Jak wiemy, większość podróży to również wyzwania jakim jest przejście graniczne. Kontrole graniczne w niektórych krajach nie występują praktycznie wcale, a w innych nie ma możliwości ich obejścia. Kontrola graniczna ze strony Ukraińskich celników jest znacznie mniej rygorystyczna niż w Polsce.
Coming back to Poland after my journey through Ukraine presented me with an unexpected experience. After coming into the country, I expected leaving Ukraine to be just as painless. However, this assumption was wrong. When I left Poland, the security was lax for myself and everyone in the same car. No one asked many questions. And no bags were searched. Border patrol on both sides flipped through our passports and stamped them. I was only asked one question: “tourist?” For the entire train to go through exit and entry border control took less than an hour total.
Returning to Poland took much more time. An hour to go through Ukrainian security, followed by an hour for Polish security. Ukrainian Border Control was not intense but it was long. We had to hand our passports over and wait. We were asked about how much baggage we had, but that was it. Polish border control was not as easy. Officers checked the nooks and crannies of the compartment, and even searched everyone’s baggage. Those who were entering Poland were asked many questions, and had their paperwork inspected.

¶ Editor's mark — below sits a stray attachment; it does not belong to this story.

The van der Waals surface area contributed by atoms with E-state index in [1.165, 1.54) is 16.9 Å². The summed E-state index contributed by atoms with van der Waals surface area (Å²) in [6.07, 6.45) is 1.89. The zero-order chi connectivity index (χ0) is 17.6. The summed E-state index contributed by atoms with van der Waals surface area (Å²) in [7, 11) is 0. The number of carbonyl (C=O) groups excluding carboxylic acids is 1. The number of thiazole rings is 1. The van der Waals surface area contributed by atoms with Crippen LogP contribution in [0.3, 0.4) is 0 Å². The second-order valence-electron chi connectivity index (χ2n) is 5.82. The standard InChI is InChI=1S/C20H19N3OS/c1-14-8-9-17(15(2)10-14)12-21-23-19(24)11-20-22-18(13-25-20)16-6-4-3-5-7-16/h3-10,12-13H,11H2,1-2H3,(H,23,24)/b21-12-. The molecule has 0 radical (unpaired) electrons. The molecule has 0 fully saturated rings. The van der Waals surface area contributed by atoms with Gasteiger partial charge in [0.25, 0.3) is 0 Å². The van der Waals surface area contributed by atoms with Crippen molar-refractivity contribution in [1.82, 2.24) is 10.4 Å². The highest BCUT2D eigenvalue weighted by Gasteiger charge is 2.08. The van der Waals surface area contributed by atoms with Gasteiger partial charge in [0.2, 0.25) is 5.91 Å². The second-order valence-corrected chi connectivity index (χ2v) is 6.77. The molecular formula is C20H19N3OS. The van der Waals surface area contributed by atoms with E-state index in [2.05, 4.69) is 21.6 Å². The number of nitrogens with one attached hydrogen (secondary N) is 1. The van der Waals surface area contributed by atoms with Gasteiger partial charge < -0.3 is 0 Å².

However, this particular entry process ended up being very uncomfortable because as it turns out there was “an elephant in the room.” And this elephant was me, and my Canadian-ness. When we speak of elephants in the room, these are often uncomfortable or awkward truths that no one can deny, but yet no one will acknowledge. My status as a Canadian citizen clearly put me in a position different than that of the Ukrainians I was sharing a compartment with. I can’t say that I received better or more respectful treatment due to the language barrier, but I what I can say is that I was not subjected to the searches, the questions, nor the presentation of any extra documents beyond my visa. One by one the Ukrainians followed orders, did as they were told and spoke when spoken to. And when it was my turn, none of that happened.
Entering Poland was easy for me, but I can only assume because of my Canadian passport, but not for my Ukrainian counterparts simply because of their being Ukrainian. The train ride from the entry point to Przemyśl was long, awkward and quiet. The only good thing is that it was very short.
My name is Madison. I am from Alberta, Canada. I like to read books, go hiking and explore new cities. Even though I am Canadian, I don't watch hockey and I don't like snow. I graduated from The University of Lethbridge in 2018 after studying English Literature and Art History for six years. I have travelled to the Mexican state, Nayarit and to Tokyo, Japan. I hope to travel all over the world.